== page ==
Do you need new ideas for how to hire a software developer? If you manage a tech recruitment team here are 7 tips to help you hire developers. 

7 tips for Hiring Software Developers

If your focus is hiring a software developer with good credentials, experience, and proven ability, we recommend following the tips below. They all help increase your chances of creating a high-performance team.

1. Source and Screen Developers on Social Channels

Traditional job boards alone don’t cut it.

Employers can access a lot more information about candidates through social channels. They can find information such as previous work samples and personal interests. And it allows for open, effective communication with the candidate.

To increase the effectiveness of your social search, try tools like:

  • GitHub has a membership of more than 8.9 million developers, programmers, engineers and techy-types you can search for by location or coding language. (Here’s a great step-by-step guide on how to get started!)
  • StackOverflow — a job board that reaches developers and technologists
  • LinkedIn Recruiter has recommended matches and advanced search filters to reach developers quickly. And, of course other recruiting tools.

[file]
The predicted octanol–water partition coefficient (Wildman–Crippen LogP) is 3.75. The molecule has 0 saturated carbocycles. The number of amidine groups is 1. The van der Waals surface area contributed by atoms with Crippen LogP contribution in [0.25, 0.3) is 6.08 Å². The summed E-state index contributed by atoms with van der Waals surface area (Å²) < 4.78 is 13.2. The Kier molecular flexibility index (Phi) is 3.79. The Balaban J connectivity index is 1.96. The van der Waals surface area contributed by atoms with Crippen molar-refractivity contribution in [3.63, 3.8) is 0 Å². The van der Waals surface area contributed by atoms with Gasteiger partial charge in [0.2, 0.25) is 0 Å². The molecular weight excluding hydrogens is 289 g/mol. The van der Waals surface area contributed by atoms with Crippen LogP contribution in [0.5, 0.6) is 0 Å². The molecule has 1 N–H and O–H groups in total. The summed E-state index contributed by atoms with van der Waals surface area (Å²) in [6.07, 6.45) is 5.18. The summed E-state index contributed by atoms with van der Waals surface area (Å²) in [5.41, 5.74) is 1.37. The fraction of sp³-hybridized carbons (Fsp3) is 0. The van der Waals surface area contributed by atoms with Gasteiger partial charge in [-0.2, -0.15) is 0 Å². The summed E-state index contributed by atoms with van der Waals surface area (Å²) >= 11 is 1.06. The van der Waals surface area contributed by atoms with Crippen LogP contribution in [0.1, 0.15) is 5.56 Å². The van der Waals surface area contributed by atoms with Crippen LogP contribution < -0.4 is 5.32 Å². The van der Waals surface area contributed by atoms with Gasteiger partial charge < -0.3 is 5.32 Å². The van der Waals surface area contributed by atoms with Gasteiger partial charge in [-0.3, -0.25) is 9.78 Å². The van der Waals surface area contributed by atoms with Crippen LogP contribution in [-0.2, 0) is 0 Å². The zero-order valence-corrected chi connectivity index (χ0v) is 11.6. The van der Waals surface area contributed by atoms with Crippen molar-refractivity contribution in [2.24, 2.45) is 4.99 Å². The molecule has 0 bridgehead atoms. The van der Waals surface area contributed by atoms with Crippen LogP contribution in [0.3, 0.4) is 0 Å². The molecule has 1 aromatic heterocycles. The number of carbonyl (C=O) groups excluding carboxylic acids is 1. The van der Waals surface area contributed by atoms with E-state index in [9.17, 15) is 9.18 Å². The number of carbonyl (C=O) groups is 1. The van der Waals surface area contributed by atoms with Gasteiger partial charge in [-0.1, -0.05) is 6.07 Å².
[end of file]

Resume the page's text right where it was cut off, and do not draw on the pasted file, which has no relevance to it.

Note: If you’re interested in mission-driven candidates, a hot new job board is Otta, here are their solutions.

 

2. Review Developer’s Blogs and Websites

One of the most important things to do when hiring programmers is an in-depth portfolio review. When a hiring team evaluates the technical quality of their websites (or blogs), you find out which skills they have (e.g., problem-solving, depth of perception, writing, technical expertise, and a proactive personality). 

If you’re reviewing a developer’s background, ask them A) if they’ve written blog pieces and B) if they have a site that shows their portfolio of work. Examples of good blogs to compare theirs to are Coding Horror and Erik Bern…and here are 10 other Must-Read Software Development Blogs

 

3. Conduct Interviews with Technical Assessment Tools